Former Gov. John Hickenlooper threw some elbows and raised his hands during the Democratic presidential primary debates Tuesday in Detroit.

But it might have been his final appearance on the 2020 debate stage. Requirements to qualify for the next round of debates in September are substantially higher.

The brewpub founder delivered a message of “evolution, not revolution” on a stage dominated by U.S. Sens. Bernie Sanders and Elizabeth Warren, the leading liberal candidates in the primary.

Ten Democrats debated for two hours and 43 minutes at the historical downtown Fox Theater, kicking off the first of two nights in the second round of primary debates. CNN carried the exchange live.

Struggling to gain traction in a crowded primary field, Hickenlooper was among a chorus of moderate voices arguing that Democrats risk “a disaster at the ballot box” if they embrace some of Sanders’ and Warren’s more liberal policy proposals, including swift adoption of “Medicare for All” and sweeping Green New Deal legislation.

“You might as well FedEx the election to Donald Trump,” Hickenlooper said.

Moments later, he mocked Sanders, saying: “I think if we’re going to force Americans to make these radical changes, they’re not going to go along. Throw your hands up, but you haven’t ...”

Sanders replied, “I will,” raising his hands aloft.

“I can do it,” Hickenlooper replied, throwing his hands up, too. “You can’t just spring a plan on the world and expect it to succeed.”

The former governor clashed several times with Sanders and Warren but could have been overshadowed by more aggressive fellow moderates who also have been polling in the cellar but held the microphone for heated exchanges with top-tier candidates.

A rush transcript of the debate compiled by ABC News says Hickenlooper spoke the fewest words on stage, even lagging author and spiritual adviser Marianne Williamson by a few dozen words.

Calling himself “as progressive as anybody up here on this stage” but “also pragmatic,” Hickenlooper took swings at the two leading candidates on topics ranging from health care to foreign policy.

“Last year, Democrats swept 40 Republican seats in the House, and not one of those 40 Democrats supported the policies of our front-runners at center stage,” Hickenlooper said. “I share their progressive values, but I’m a little more pragmatic.”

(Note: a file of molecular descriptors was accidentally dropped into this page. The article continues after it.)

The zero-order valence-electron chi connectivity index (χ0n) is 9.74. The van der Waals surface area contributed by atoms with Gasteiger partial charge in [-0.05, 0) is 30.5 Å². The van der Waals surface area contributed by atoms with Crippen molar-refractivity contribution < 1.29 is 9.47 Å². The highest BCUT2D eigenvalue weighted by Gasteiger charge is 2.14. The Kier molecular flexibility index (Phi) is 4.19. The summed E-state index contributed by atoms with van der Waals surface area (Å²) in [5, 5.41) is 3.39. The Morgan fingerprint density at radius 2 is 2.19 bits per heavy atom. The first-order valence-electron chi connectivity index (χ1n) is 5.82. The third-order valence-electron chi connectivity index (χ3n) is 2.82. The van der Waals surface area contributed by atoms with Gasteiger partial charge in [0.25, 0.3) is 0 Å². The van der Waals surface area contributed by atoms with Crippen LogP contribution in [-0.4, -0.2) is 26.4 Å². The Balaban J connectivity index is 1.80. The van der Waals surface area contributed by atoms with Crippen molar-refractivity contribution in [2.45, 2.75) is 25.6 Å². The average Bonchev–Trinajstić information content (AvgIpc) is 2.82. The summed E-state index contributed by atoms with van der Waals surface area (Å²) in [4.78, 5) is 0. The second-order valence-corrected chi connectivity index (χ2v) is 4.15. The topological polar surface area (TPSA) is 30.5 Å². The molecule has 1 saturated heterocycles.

He repeated the story of his ascension from out-of-work geologist to brewpub owner, Denver mayor and then governor of a state with “the No. 1 economy in the country.”

“We expanded health care and reproductive rights, we expanded health care, we beat the NRA. We did not build massive government expansions.”

Warren shot back: “We’re not going to solve the urgent problems that we face with small ideas and spinelessness. We’re going to solve them by being the Democratic Party of big structural change. We need to be the party that fights for our democracy and our economy to work for everyone.”

Hickenlooper has continued to brush off mounting pressure to abandon his White House run and instead challenge U.S. Sen. Cory Gardner, considered one of the most vulnerable Republican senators up for election next year.

Warren at one point pushed back against the go-slow approach advocated by Hickenlooper and others on stage.

“I don’t understand why anybody goes to all the trouble of running for president of the United States just to point out what we really can’t do and shouldn’t fight for,” she said, drawing raucous cheers.

But Hickenlooper stuck to his guns.

“I’ve done the things that most of these other people are just talking about, and I know I can get results, and I can lead the people of this country toward a stronger, a healthier, and a more secure future and defeat Donald Trump and return this country to its glory.”

Colorado political analyst Eric Sondermann tweeted during the debate: “Wondering if Hick is spending his time not getting called (on) by studying Colorado Senate polling.” A recent poll showed Hickenlooper would be the clear front-runner if he joined the primary for Gardner’s seat.

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